New mine developments
Moly extraction from copper concentrate
CHILE – Vancouver-based Amerigo Resources Ltd. expects construction of its molybdenum concentrate plant to be complete in February, three months ahead of schedule. Amerigo’s subsidiary Minera Valle Central (MVC) has a long-term contract to produce copper by reprocessing tailings from Codelco’s El Teniente copper mine. The new plant near Santiago will treat MVC’s copper concentrate to extract molybdenum. Acceleration of the project has increased the cost of the plant to over US$2.5 million.
The plant will be commissioned in March 2005 followed by optimization. MVC estimates production of more than 500,000 lb of molybdenum in concentrates in 2005, and expects to increase molybdenum production to approximately 800,000 to 1,000,000 lb in 2006. It expects 18,000 tonnes of copper production in 2005 from the plant.
A sales agreement has been reached with Molybdenos y Metales S.A. (Molymet), the world’s largest molybdenum producer with a conversion facility only 75 km from the MVC plant. Recent prices for molybdenum oxide have exceeded US$34/lb, as compared with an average price for 2004 of about US$15/lb and a five-year average of about US$4.20/lb.
Copper Rand up and running
Campbell Resources has put the Copper Rand mine near Chibougamau, Que., back into commercial production. The copper-gold mine first opened in 1959. Ownership passed from Bolivia’s Patio family to Canada’s Northgate Explorations in 1981, to Australia’s Western Mining in 1988. Western’s subsidiary Westminer Canada closed the mine in November 1992 and put the property up for sale. The following year MSV Resources, which merged with Campbell in 2001, bought the Copper Rand property and nearby former Portage mine.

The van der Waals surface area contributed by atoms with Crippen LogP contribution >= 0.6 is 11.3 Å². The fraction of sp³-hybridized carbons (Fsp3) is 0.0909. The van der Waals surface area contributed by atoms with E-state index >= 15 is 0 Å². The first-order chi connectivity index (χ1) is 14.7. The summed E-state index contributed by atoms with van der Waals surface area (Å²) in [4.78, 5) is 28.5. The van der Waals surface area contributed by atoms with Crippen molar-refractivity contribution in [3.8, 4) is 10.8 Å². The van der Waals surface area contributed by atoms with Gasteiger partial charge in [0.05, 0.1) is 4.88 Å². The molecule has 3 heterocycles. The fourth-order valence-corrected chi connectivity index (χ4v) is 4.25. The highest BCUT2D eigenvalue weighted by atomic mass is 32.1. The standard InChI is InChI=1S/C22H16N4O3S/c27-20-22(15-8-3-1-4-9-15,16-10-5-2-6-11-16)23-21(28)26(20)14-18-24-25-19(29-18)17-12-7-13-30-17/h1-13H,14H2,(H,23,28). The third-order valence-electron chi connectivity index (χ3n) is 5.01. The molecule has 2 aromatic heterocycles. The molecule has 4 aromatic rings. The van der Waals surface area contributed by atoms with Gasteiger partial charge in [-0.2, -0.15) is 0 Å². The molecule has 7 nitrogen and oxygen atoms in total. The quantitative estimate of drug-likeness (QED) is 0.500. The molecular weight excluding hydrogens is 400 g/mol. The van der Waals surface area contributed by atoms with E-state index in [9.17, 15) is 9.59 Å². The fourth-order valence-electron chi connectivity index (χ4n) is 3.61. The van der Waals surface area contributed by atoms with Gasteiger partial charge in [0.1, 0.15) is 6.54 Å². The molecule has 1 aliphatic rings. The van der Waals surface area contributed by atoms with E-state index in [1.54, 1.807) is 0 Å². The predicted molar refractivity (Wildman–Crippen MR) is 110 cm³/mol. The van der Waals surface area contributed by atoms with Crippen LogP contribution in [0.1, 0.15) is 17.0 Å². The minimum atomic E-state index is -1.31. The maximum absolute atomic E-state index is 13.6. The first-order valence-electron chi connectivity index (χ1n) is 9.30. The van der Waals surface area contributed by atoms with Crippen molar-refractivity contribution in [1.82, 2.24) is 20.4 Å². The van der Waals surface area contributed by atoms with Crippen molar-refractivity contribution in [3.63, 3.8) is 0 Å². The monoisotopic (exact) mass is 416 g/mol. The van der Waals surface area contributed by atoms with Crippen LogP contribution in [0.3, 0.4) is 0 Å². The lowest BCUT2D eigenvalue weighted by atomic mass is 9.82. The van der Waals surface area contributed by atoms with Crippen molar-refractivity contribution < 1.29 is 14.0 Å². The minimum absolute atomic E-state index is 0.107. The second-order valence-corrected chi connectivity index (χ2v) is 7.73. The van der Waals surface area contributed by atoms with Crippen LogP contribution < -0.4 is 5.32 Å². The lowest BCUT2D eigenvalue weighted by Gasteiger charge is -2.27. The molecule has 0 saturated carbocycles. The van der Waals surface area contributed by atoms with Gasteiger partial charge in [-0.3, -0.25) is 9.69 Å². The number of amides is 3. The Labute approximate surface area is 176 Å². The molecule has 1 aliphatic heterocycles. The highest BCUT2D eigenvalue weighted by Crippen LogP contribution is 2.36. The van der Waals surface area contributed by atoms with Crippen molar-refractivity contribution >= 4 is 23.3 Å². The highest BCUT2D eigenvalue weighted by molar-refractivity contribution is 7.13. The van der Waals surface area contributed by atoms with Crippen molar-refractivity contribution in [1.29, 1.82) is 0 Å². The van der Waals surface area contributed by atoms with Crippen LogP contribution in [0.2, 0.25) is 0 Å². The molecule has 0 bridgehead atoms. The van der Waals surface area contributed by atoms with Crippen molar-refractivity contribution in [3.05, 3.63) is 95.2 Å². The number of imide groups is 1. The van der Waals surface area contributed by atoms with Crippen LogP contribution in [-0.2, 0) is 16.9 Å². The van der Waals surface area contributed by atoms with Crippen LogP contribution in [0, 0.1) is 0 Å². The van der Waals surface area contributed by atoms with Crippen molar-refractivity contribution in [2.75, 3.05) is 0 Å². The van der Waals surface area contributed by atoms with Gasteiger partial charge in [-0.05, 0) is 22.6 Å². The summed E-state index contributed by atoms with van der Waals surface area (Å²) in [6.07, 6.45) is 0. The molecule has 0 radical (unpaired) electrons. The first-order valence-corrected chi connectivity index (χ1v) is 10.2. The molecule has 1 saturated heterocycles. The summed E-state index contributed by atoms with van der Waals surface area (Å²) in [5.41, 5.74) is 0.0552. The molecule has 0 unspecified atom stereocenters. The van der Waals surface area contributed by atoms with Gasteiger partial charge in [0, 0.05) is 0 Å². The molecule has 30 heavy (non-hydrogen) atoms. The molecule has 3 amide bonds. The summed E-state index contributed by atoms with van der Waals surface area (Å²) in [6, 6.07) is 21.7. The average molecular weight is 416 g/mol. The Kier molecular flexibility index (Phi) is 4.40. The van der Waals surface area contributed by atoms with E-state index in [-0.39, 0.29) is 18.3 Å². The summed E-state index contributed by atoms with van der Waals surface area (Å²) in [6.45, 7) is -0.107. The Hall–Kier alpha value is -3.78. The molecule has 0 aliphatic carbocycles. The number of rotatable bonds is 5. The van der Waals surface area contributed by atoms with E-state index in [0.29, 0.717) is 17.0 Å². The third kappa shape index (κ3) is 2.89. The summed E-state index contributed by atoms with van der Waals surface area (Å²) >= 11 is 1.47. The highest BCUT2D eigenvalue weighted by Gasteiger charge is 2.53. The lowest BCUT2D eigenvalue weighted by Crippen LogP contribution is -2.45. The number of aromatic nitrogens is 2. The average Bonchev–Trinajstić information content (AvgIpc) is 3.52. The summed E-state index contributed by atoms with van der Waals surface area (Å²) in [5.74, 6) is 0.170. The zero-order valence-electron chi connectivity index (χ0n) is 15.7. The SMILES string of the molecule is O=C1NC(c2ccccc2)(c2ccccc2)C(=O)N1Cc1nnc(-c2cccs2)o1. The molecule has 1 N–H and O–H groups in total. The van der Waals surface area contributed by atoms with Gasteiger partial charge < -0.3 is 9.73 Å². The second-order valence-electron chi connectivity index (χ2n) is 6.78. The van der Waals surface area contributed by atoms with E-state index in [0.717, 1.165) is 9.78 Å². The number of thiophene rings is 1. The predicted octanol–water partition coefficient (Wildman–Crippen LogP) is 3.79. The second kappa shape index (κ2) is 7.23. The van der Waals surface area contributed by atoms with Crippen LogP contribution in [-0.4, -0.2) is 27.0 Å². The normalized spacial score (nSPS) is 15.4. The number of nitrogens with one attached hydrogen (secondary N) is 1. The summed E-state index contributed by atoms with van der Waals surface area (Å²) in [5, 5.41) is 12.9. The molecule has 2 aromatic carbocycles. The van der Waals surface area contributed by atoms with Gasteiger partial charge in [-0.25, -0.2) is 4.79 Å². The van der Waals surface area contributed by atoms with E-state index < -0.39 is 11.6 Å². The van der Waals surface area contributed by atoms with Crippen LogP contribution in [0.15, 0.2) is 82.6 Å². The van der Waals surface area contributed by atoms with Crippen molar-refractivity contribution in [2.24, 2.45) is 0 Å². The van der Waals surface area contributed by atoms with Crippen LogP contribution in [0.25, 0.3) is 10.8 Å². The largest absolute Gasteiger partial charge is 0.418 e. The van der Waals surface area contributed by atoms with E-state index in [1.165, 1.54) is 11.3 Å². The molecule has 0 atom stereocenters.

MSV reopened the Copper Rand mine in 1993 and operated it until October 1997. During the period, MSV explored at depth between levels 4000 and 5000. Resources were identified to allow the completion of a feasibility study, but financing of the project proved difficult. Finally, early in 2000, the Quebec government (through James Bay Development and SOQUEM) and the Quebec Federation of Labour (through its Solidarity Fund) took equity positions in a new company, Copper Rand Corp., which would bring the deep ore zones into production. As preproduction activities got underway in November 2004, Campbell bought out its partners and now is sole-owner of the mine.
Campbell has spent about $62.2 million to reopen Copper Rand. Work has included deepening the No.4 shaft to the 4,326-ft level and driving a ramp down to the mineralized zone at the 4,730-ft level. A 4,000-ft conveyor has been installed in the ramp, and the mill has been rehabilitated to treat 45,000 tons/month. Concentrate is to be shipped to Noranda Inc.’s Horne smelter for treatment. Measured resources are 61,300 tons at 0.135 oz/ton Au and 1.15% Cu; another 1.84 million tons at 0.096 oz/ton Au and 1.56% Cu are noted in the indicated category. The project is expected to produce 15 million lb of copper and 35,000 oz of gold annually during the next five years. The Copper Rand reopening has created 160 jobs at the mine.
“We feel great,” says Campbell’s president and CEO Andr Fortier. “Copper Rand is the conclusion of a seven-year quest. When we suspended operations in 1997, we were confident that the Copper Rand project would be operational late in 2000 or the beginning of 2001. It took that long to obtain the initial financing. Additional requirements led to a suspension of construction in June 2003. Now, with initial exploration results exceeding our earlier results, we are confident of operating Copper Rand for two to three years longer than originally anticipated. Copper Rand will also allow the operation of the adjacent Cedar Bay and Corner Bay projects.”